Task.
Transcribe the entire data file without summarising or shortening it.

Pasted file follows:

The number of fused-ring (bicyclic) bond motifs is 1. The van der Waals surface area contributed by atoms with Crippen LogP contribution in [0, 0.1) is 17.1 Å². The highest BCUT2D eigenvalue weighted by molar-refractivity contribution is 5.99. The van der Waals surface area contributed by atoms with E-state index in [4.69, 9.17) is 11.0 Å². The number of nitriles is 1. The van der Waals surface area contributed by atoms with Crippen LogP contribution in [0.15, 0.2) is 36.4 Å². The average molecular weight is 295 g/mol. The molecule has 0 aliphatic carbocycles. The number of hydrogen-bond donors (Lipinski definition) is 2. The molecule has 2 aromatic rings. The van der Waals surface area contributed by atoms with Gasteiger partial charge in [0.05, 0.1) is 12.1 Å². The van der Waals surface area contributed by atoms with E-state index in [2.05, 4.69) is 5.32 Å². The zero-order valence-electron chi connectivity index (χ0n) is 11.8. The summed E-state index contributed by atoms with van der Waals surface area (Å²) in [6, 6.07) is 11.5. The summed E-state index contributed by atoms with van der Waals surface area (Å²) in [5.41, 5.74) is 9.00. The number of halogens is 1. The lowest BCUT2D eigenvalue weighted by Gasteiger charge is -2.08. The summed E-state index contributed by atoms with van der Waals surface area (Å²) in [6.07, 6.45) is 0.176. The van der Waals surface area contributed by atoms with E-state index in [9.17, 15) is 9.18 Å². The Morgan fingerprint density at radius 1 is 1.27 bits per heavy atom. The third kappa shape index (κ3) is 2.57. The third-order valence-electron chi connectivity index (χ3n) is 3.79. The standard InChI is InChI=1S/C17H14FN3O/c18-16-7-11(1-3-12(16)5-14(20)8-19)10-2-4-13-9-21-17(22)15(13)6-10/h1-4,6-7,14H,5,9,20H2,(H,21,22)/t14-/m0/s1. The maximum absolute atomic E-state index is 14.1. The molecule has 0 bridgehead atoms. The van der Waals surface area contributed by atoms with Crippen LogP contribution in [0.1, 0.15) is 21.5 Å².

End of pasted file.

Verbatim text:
The number of fused-ring (bicyclic) bond motifs is 1. The van der Waals surface area contributed by atoms with Crippen LogP contribution in [0, 0.1) is 17.1 Å². The highest BCUT2D eigenvalue weighted by molar-refractivity contribution is 5.99. The van der Waals surface area contributed by atoms with E-state index in [4.69, 9.17) is 11.0 Å². The number of nitriles is 1. The van der Waals surface area contributed by atoms with Crippen LogP contribution in [0.15, 0.2) is 36.4 Å². The average molecular weight is 295 g/mol. The molecule has 0 aliphatic carbocycles. The number of hydrogen-bond donors (Lipinski definition) is 2. The molecule has 2 aromatic rings. The van der Waals surface area contributed by atoms with Gasteiger partial charge in [0.05, 0.1) is 12.1 Å². The van der Waals surface area contributed by atoms with E-state index in [2.05, 4.69) is 5.32 Å². The zero-order valence-electron chi connectivity index (χ0n) is 11.8. The summed E-state index contributed by atoms with van der Waals surface area (Å²) in [6, 6.07) is 11.5. The summed E-state index contributed by atoms with van der Waals surface area (Å²) in [5.41, 5.74) is 9.00. The number of halogens is 1. The lowest BCUT2D eigenvalue weighted by Gasteiger charge is -2.08. The summed E-state index contributed by atoms with van der Waals surface area (Å²) in [6.07, 6.45) is 0.176. The van der Waals surface area contributed by atoms with E-state index in [9.17, 15) is 9.18 Å². The Morgan fingerprint density at radius 1 is 1.27 bits per heavy atom. The third kappa shape index (κ3) is 2.57. The third-order valence-electron chi connectivity index (χ3n) is 3.79. The standard InChI is InChI=1S/C17H14FN3O/c18-16-7-11(1-3-12(16)5-14(20)8-19)10-2-4-13-9-21-17(22)15(13)6-10/h1-4,6-7,14H,5,9,20H2,(H,21,22)/t14-/m0/s1. The maximum absolute atomic E-state index is 14.1. The molecule has 0 bridgehead atoms. The van der Waals surface area contributed by atoms with Crippen LogP contribution in [0.1, 0.15) is 21.5 Å².